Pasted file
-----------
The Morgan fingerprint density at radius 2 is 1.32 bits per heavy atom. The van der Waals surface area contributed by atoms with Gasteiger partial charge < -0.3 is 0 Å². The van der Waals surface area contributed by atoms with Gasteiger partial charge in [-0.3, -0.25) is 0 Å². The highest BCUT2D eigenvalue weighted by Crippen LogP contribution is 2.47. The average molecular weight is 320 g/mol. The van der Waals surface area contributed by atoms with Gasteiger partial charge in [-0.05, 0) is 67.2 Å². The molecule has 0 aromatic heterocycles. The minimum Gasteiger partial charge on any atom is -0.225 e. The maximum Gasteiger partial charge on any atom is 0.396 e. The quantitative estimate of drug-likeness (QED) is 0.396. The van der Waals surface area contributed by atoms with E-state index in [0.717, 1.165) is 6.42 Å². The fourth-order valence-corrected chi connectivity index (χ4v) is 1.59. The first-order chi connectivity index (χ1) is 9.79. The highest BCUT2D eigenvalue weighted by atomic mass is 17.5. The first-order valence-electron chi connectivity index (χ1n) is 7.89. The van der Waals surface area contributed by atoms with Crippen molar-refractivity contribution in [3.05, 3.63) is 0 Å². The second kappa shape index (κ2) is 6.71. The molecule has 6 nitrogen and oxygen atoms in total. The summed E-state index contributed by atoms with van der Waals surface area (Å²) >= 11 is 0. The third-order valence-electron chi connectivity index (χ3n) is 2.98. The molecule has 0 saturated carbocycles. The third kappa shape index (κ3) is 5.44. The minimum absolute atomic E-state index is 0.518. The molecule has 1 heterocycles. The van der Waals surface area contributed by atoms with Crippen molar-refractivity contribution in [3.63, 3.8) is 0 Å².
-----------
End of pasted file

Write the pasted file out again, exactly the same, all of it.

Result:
The Morgan fingerprint density at radius 2 is 1.32 bits per heavy atom. The van der Waals surface area contributed by atoms with Gasteiger partial charge < -0.3 is 0 Å². The van der Waals surface area contributed by atoms with Gasteiger partial charge in [-0.3, -0.25) is 0 Å². The highest BCUT2D eigenvalue weighted by Crippen LogP contribution is 2.47. The average molecular weight is 320 g/mol. The van der Waals surface area contributed by atoms with Gasteiger partial charge in [-0.05, 0) is 67.2 Å². The molecule has 0 aromatic heterocycles. The minimum Gasteiger partial charge on any atom is -0.225 e. The maximum Gasteiger partial charge on any atom is 0.396 e. The quantitative estimate of drug-likeness (QED) is 0.396. The van der Waals surface area contributed by atoms with E-state index in [0.717, 1.165) is 6.42 Å². The fourth-order valence-corrected chi connectivity index (χ4v) is 1.59. The first-order chi connectivity index (χ1) is 9.79. The highest BCUT2D eigenvalue weighted by atomic mass is 17.5. The first-order valence-electron chi connectivity index (χ1n) is 7.89. The van der Waals surface area contributed by atoms with Crippen molar-refractivity contribution in [3.05, 3.63) is 0 Å². The second kappa shape index (κ2) is 6.71. The molecule has 6 nitrogen and oxygen atoms in total. The summed E-state index contributed by atoms with van der Waals surface area (Å²) >= 11 is 0. The third-order valence-electron chi connectivity index (χ3n) is 2.98. The molecule has 0 saturated carbocycles. The third kappa shape index (κ3) is 5.44. The minimum absolute atomic E-state index is 0.518. The molecule has 1 heterocycles. The van der Waals surface area contributed by atoms with Crippen molar-refractivity contribution in [3.63, 3.8) is 0 Å².